'(9). All differences arising out of this Policy shall be referred to the decision of two Arbitrators, one to be obtained in writing by each of the parties, within the calendar month after having required in writing so to do by either of the parties or in case the Arbitrators do not agree of an Umpire of the parties obtained in writing by the Arbitrators before entering upon the reference. The making of the Award shall be a condition precedent to any right of action against the Company. If the Company shall disclaim liability to the Insured for any claim hereunder and such claim shall not within twelve calendar months from the date of such disclaimer have been referred to arbitration under the provisions herein contained then the claim shall for all purposes be deemed to have been abandoned and shall not thereafter be recoverable hereunder.'
14. Under clause (9), the making of the Award has been made the condition precedent to any right of action as it was made in Scott v. Avery, (1856) 5 HLC 811. In that case Lord Cambell observed:
'Now in this contract of insurance it is stipulated in the most express terms, that until the arbitrators have determined, no action shall lie in any Court whatsoever. That is not ousting the Courts of their jurisdiction because they have no jurisdiction whatsoever and no cause of action accrues until the arbitrators have determined.'
Such a clause commonly called Scott v. Avery clause was considered in Heyman v. Darwins Ltd. (1942) AC 356, and Lord Wright observed:
'The contract, either instead of or along with a clause submitting difference and disputes to arbitration, may provide that there is no right of action save upon the award of the arbitrator. The parties in such a case make arbitration followed by an award a condition of any legal right of recovery on the contract. This is a condition of the contract to which the Court must give effect, unless the condition has been 'waived', that is, unless the party seeking to set it up has somehow disentitled himself to do so.' The legality of a Scott v. Avery clause has been upheld in Aghore Nauth Baner-jee v. Calcutta Tramways, (18851 ILR 11 Cal 232. In the present case, besides the Scott v. Avery clause, clause (9) also prescribes the time limit of twelve months from the date of disclaimer by the company of its liability within which the claim has to be referred to arbitration, in default, the claim shall be deemed to have been abandoned. For the present, it is not necessary for us to consider the imposition of time limit by clause (9) which will be referred to at the proper place,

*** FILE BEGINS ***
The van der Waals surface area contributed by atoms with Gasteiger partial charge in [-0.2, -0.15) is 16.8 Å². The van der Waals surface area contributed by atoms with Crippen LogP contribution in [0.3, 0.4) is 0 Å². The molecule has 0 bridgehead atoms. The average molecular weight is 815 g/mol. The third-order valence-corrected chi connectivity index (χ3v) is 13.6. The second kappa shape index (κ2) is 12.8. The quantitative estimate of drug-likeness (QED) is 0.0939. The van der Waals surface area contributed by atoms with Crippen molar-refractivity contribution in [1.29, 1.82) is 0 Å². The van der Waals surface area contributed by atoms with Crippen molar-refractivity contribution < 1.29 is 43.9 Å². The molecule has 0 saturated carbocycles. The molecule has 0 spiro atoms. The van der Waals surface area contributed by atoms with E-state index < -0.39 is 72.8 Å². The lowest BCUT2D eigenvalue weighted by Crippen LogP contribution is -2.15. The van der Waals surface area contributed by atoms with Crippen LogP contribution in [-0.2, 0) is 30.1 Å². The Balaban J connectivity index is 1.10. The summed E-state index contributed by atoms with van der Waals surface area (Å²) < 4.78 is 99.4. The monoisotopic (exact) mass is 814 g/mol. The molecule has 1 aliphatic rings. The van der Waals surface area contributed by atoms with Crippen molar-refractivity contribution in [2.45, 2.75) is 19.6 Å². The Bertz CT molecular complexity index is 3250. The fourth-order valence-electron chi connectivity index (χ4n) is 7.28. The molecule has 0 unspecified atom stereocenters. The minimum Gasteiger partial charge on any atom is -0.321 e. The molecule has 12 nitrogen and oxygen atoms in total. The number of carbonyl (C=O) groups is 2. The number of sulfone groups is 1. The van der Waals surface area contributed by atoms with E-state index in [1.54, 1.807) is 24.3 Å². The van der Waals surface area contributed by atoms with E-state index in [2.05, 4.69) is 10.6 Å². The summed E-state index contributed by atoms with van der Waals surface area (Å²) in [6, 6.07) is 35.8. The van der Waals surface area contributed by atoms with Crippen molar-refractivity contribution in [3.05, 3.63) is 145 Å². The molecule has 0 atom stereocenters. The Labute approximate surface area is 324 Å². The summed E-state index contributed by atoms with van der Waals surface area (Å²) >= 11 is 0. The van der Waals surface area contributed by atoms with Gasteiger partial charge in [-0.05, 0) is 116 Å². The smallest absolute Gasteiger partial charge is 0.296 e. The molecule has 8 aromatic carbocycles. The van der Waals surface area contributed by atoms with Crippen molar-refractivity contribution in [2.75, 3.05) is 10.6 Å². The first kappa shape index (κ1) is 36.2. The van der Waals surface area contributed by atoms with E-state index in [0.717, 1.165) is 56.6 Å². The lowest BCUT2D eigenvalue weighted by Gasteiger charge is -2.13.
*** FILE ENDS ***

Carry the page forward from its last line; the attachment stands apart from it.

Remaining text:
15. Relying on the provision of clause (9), it has been strenuously urged by Mr. Lahiri, learned Advocate for the defendant company, that as the award has been made the condition precedent to any right of action, the suit instituted by the plaintiff was not maintainable. On the other hand, Mr. Bhola Nath Sen, learned Advocate for the plaintiff submits that although, ordinarily the condition precedent under the submission clause would prevail, the same will not apply in view of the facts and circumstances of the present case. He has drawn our attention to the correspondence that passed between the parties before the institution of the suit, which will be referred to presently. It has been stated already that by its letter, Ext. 6 (c), the plaintiff reported the incident to the defendant company and requested to send the claim forms. The defendant company made an investigation of the loss by its surveyor and the latter submitted a report, the defendant company by its letter, Ext. 6 (d), repudiated the plaintiff's claim on the ground that there was no forcible and violent entry into the premises at the time of loss. The plaintiff by its letter dated June 19, 1970, Ext. 6 (c) inter alia contended that it was necessary that there should be actual breaking of the structure of the premises to constitute 'breaking in', and that 'Burglary and House Breaking' would also include a case where the criminals or thieves gain entrance into the premises at the point of firearms, daggers and other dangerous weapons. Thus it appears that by Ext. 6 (c) the plaintiff gave its own interpretation of the term 'Burglary and House Breaking'. The defendant company, however, stuck to the stand taken by it, namely, that as there was no forcible and violent entry into the premises, the plaintiff's claim was not maintainable. On the basis of the above correspondence, it is contended by Mr. Sen that the dispute between the parties related to a pure point of law, namely, the true scope and meaning of the term 'Burglary and House Breaking', andwhether forcible and violent entry would be a condition precedent to the applicability of the term. Further, whether entry into the premises with firearms, daggers and other deadly weapons by miscreants would constitute forcible and violent entry. It is next contended by him that a pure point of law could not be referred to the arbitrators, for it would be beyond the scope of the arbitration agreement as embodied in clause (9). It is submitted by him that the plaintiff did not specifically agree to refer a point of law for the decision of the arbitrators.